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What is IVF and its purpose?

In vitro fertilization, or IVF, is a type of assisted reproductive technology (ART) that helps individuals and couples who are struggling with infertility to conceive a child. IVF involves fertilizing an egg with sperm outside the body in a laboratory dish, and then transferring the resulting embryo(s) back into the uterus.

IVF was first successfully performed in 1978 in the United Kingdom, and since then, millions of babies have been born worldwide using this technology. According to the Centers for Disease Control and Prevention (CDC), in 2019, 1.9% of all infants born in the United States were conceived using ART, with IVF being the most common type of ART.

There are several reasons why a person or couple may turn to IVF to conceive a child. Some of the most common reasons include:

1. Infertility: IVF is often used when a couple has been trying to conceive for a year or more without success. Infertility can be caused by a variety of factors, including issues with ovulation, low sperm count or poor sperm motility, blocked fallopian tubes, endometriosis, or other medical conditions.

2. Genetic disorders: IVF can be used to screen embryos for genetic disorders before they are implanted into the uterus. This is known as preimplantation genetic testing (PGT), and it can help to reduce the risk of passing on genetic disorders to the child.

3. Same-sex couples: IVF can be used to help same-sex couples conceive a child. In this case, one partner provides the egg, which is then fertilized with donor sperm, and the resulting embryo is implanted into the other partner’s uterus.

4. Single parents: IVF can also be used by single individuals who want to have a child. In this case, the individual can use donor sperm or donor eggs to create an embryo that is then implanted into their uterus.

The IVF process typically involves several steps, including:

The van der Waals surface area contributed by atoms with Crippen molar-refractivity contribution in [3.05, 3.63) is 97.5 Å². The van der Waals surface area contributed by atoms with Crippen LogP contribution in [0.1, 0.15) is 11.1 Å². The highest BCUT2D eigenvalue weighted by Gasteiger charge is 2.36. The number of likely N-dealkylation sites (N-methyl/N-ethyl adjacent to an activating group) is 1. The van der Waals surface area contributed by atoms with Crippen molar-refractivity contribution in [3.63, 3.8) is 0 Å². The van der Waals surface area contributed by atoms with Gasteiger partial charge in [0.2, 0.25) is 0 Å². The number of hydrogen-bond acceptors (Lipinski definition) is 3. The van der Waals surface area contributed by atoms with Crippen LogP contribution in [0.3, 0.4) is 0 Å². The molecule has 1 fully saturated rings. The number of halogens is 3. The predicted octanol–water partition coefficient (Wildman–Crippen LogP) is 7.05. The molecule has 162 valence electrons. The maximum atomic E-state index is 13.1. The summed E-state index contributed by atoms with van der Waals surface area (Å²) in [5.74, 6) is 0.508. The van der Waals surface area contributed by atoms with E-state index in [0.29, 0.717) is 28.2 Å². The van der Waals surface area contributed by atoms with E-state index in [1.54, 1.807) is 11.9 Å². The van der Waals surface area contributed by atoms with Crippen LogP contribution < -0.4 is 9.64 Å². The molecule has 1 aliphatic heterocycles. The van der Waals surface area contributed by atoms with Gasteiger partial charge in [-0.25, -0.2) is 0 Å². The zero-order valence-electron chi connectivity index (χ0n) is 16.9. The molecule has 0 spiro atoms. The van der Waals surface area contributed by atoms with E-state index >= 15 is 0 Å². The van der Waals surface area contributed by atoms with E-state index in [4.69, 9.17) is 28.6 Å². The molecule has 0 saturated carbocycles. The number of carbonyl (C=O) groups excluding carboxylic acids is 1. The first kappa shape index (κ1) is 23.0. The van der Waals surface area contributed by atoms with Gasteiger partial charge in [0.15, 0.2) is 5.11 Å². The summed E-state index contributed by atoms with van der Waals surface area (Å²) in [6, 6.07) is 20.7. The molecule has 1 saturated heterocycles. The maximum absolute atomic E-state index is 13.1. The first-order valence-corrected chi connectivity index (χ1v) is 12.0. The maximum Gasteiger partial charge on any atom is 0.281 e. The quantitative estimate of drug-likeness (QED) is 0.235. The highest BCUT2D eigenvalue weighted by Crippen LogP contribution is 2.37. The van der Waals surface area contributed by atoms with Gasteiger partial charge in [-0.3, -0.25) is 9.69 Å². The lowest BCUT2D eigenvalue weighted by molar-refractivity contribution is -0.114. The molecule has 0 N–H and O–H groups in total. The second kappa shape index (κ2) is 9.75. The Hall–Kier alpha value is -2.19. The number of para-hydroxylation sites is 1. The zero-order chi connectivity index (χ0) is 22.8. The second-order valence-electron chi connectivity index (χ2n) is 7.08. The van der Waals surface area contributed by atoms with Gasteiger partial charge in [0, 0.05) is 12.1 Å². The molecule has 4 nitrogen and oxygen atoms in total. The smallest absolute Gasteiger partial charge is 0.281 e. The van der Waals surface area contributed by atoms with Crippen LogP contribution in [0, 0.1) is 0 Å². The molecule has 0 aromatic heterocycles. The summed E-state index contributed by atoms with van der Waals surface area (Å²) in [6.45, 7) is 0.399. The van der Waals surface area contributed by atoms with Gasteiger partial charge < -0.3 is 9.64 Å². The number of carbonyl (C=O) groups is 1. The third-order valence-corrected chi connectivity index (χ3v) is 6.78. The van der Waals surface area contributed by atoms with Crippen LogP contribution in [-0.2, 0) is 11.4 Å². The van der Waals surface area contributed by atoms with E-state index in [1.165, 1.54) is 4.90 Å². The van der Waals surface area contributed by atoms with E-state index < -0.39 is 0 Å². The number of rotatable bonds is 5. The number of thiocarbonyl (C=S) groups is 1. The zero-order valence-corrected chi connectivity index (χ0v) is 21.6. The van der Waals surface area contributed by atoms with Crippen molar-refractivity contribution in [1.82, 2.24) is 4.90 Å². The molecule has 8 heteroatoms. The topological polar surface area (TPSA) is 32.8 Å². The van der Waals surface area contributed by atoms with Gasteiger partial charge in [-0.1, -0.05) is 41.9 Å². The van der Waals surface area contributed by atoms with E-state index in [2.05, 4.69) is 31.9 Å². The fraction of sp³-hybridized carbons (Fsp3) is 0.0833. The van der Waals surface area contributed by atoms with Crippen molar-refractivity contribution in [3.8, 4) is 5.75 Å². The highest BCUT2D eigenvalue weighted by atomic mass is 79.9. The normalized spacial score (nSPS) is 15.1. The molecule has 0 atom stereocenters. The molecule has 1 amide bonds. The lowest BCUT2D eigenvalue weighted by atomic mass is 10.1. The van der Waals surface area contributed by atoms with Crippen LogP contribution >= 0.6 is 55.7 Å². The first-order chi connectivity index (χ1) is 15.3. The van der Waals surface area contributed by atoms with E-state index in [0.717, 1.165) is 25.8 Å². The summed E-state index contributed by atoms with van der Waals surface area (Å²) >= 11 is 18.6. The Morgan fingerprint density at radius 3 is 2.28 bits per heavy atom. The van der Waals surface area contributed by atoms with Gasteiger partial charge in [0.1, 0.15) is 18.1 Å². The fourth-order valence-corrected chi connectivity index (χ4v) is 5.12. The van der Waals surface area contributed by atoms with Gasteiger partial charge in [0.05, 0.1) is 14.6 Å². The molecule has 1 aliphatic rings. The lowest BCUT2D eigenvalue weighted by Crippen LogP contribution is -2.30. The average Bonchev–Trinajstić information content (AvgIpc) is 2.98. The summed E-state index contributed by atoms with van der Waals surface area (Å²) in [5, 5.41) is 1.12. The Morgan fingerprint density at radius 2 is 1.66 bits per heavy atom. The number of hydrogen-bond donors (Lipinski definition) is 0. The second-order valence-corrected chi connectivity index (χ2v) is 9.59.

1. Ovarian stimulation: Before IVF can be performed, the woman’s ovaries must be stimulated to produce multiple eggs. This is typically done using hormone injections that are administered over several days.

2. Egg retrieval: Once the eggs are mature, they are surgically removed from the woman’s ovaries using a thin needle. This procedure is usually done under sedation or anesthesia.

3. Fertilization: The retrieved eggs are mixed with sperm in a laboratory dish, and the resulting embryos are observed and monitored for several days.

4. Embryo transfer: Once the embryos have developed to a certain stage, they are transferred into the woman’s uterus using a thin catheter. This procedure is usually done without anesthesia.

5. Pregnancy test: Approximately two weeks after the embryo transfer, a pregnancy test is performed to determine if the procedure was successful.

IVF can be a complex and emotionally challenging process, and it does not guarantee a successful pregnancy. According to the CDC, the success rate for IVF varies depending on several factors, including the woman’s age, the reason for infertility, and the number of embryos transferred. In general, the success rate for IVF in the United States is around 30% per cycle for women under 35 years old, and the success rate decreases with age.

Despite the challenges and uncertainties of IVF, many people have found success and fulfillment through this technology. For some, IVF is a way to overcome infertility and start a family.

This blog provides information and advice on pregnancy, parenting, nutrition, fitness, diapering and more for new moms over 40.

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